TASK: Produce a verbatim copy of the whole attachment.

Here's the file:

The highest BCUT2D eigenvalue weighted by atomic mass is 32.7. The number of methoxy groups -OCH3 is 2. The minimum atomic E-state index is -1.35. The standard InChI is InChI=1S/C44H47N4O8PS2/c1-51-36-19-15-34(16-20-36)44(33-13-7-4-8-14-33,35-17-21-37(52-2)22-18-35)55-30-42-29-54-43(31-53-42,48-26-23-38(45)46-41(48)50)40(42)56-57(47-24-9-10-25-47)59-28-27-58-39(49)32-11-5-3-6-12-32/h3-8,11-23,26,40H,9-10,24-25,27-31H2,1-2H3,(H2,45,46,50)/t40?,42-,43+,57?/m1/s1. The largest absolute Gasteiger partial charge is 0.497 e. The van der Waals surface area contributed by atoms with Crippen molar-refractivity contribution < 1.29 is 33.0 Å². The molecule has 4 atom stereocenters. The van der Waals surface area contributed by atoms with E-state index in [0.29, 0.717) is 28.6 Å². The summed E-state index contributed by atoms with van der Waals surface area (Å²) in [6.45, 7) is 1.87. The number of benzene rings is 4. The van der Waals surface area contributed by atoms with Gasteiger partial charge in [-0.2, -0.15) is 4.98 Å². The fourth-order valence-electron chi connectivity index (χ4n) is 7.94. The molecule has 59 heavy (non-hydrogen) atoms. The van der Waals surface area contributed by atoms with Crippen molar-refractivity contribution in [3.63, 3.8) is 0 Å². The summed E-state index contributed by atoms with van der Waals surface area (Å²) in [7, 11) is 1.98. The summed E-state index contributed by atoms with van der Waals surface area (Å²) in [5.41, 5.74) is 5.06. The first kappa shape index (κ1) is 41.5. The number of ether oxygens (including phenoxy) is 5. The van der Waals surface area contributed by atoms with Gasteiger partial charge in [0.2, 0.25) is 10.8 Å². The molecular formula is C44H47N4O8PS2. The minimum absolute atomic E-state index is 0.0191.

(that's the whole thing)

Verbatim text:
The highest BCUT2D eigenvalue weighted by atomic mass is 32.7. The number of methoxy groups -OCH3 is 2. The minimum atomic E-state index is -1.35. The standard InChI is InChI=1S/C44H47N4O8PS2/c1-51-36-19-15-34(16-20-36)44(33-13-7-4-8-14-33,35-17-21-37(52-2)22-18-35)55-30-42-29-54-43(31-53-42,48-26-23-38(45)46-41(48)50)40(42)56-57(47-24-9-10-25-47)59-28-27-58-39(49)32-11-5-3-6-12-32/h3-8,11-23,26,40H,9-10,24-25,27-31H2,1-2H3,(H2,45,46,50)/t40?,42-,43+,57?/m1/s1. The largest absolute Gasteiger partial charge is 0.497 e. The van der Waals surface area contributed by atoms with Crippen molar-refractivity contribution < 1.29 is 33.0 Å². The molecule has 4 atom stereocenters. The van der Waals surface area contributed by atoms with E-state index in [0.29, 0.717) is 28.6 Å². The summed E-state index contributed by atoms with van der Waals surface area (Å²) in [6.45, 7) is 1.87. The number of benzene rings is 4. The van der Waals surface area contributed by atoms with Gasteiger partial charge in [-0.2, -0.15) is 4.98 Å². The fourth-order valence-electron chi connectivity index (χ4n) is 7.94. The molecule has 59 heavy (non-hydrogen) atoms. The van der Waals surface area contributed by atoms with Crippen molar-refractivity contribution in [3.63, 3.8) is 0 Å². The summed E-state index contributed by atoms with van der Waals surface area (Å²) in [7, 11) is 1.98. The summed E-state index contributed by atoms with van der Waals surface area (Å²) in [5.41, 5.74) is 5.06. The first kappa shape index (κ1) is 41.5. The number of ether oxygens (including phenoxy) is 5. The van der Waals surface area contributed by atoms with Gasteiger partial charge in [0.2, 0.25) is 10.8 Å². The molecular formula is C44H47N4O8PS2. The minimum absolute atomic E-state index is 0.0191.